On October 8, 2015, Malaysia criminalized transgender women based on their appearance in public spaces through judicial ruling. The ruling was a devastating blow to transgender women in Malaysia, as the lower Court of Appeal deemed the law, section 66, unconstitutional on November 14, 2014.
In response to the ruling, the United Nations (UN) Human Rights Office issued a statement that calls into question the understanding of transgender issues on every level of government. The UN Human Rights Office headlined the article by stating that they are “concerned by [the] criminalization of transgender women in Malaysia.” This response reveals the political violence engendered in our human rights discourse. The matter of criminalizing transgender women is not a mere matter of concern – it directly endangers their lives and well-being. The article does begin to analyze the reality of the situation, but stops short of discussing the violent consequences of the law.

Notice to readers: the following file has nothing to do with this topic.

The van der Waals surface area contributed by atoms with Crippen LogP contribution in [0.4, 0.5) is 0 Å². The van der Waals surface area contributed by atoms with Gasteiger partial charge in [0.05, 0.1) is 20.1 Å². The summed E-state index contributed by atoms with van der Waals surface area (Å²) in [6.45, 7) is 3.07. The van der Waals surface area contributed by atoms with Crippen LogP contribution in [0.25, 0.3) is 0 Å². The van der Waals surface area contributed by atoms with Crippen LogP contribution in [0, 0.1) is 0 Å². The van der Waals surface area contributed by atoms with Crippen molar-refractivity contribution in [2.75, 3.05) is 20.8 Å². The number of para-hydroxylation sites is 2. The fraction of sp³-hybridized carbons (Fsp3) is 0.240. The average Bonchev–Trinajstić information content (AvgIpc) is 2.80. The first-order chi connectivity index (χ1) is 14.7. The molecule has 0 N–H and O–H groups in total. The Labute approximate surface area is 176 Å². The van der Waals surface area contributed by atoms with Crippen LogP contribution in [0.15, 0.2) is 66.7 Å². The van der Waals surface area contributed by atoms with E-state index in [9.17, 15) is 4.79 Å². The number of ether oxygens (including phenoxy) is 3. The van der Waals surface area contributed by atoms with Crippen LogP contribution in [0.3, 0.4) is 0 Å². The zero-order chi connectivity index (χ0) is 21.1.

““This law infringes the rights of transgender women, including the right to live with dignity, to freedom of movement, the right to work, to equality before the law and to freedom from discrimination and freedom of expression,” said Matilda Bogner, the Regional Representative of OHCHR’s Southeast Asia office.”
Such phrases as “the right to live with dignity,” “equality before the law,” and “freedom from discrimination” are all buzzwords that have lost their meaning in the violent struggle against oppression that renders certain lives less than human.
Continue reading “The Political Violence of Passive Discourse: Recognizing a Crisis”